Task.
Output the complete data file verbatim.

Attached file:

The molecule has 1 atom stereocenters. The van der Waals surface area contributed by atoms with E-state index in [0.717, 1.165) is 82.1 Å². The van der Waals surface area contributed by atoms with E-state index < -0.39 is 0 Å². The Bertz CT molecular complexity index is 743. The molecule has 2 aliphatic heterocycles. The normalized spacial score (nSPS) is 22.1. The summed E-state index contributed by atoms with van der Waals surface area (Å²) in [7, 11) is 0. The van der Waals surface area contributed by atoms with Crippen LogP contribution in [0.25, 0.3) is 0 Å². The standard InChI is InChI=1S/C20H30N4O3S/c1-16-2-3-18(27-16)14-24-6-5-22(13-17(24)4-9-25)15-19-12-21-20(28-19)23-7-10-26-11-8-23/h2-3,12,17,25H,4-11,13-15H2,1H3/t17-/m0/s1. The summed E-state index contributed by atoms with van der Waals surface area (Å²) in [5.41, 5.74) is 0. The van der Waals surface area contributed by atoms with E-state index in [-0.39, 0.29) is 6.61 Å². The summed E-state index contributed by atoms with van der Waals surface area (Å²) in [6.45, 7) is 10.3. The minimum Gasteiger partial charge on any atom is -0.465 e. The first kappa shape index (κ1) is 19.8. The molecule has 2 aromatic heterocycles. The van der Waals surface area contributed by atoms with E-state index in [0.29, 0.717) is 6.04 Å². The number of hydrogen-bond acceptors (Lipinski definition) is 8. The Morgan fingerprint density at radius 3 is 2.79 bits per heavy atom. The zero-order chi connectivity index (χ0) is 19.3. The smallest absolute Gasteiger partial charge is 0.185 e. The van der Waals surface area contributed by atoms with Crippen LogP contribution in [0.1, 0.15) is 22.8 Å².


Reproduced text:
The molecule has 1 atom stereocenters. The van der Waals surface area contributed by atoms with E-state index in [0.717, 1.165) is 82.1 Å². The van der Waals surface area contributed by atoms with E-state index < -0.39 is 0 Å². The Bertz CT molecular complexity index is 743. The molecule has 2 aliphatic heterocycles. The normalized spacial score (nSPS) is 22.1. The summed E-state index contributed by atoms with van der Waals surface area (Å²) in [7, 11) is 0. The van der Waals surface area contributed by atoms with Crippen LogP contribution in [0.25, 0.3) is 0 Å². The standard InChI is InChI=1S/C20H30N4O3S/c1-16-2-3-18(27-16)14-24-6-5-22(13-17(24)4-9-25)15-19-12-21-20(28-19)23-7-10-26-11-8-23/h2-3,12,17,25H,4-11,13-15H2,1H3/t17-/m0/s1. The summed E-state index contributed by atoms with van der Waals surface area (Å²) in [5.41, 5.74) is 0. The van der Waals surface area contributed by atoms with E-state index in [-0.39, 0.29) is 6.61 Å². The summed E-state index contributed by atoms with van der Waals surface area (Å²) in [6.45, 7) is 10.3. The minimum Gasteiger partial charge on any atom is -0.465 e. The first kappa shape index (κ1) is 19.8. The molecule has 2 aromatic heterocycles. The van der Waals surface area contributed by atoms with E-state index in [0.29, 0.717) is 6.04 Å². The number of hydrogen-bond acceptors (Lipinski definition) is 8. The Morgan fingerprint density at radius 3 is 2.79 bits per heavy atom. The zero-order chi connectivity index (χ0) is 19.3. The smallest absolute Gasteiger partial charge is 0.185 e. The van der Waals surface area contributed by atoms with Crippen LogP contribution in [0.1, 0.15) is 22.8 Å².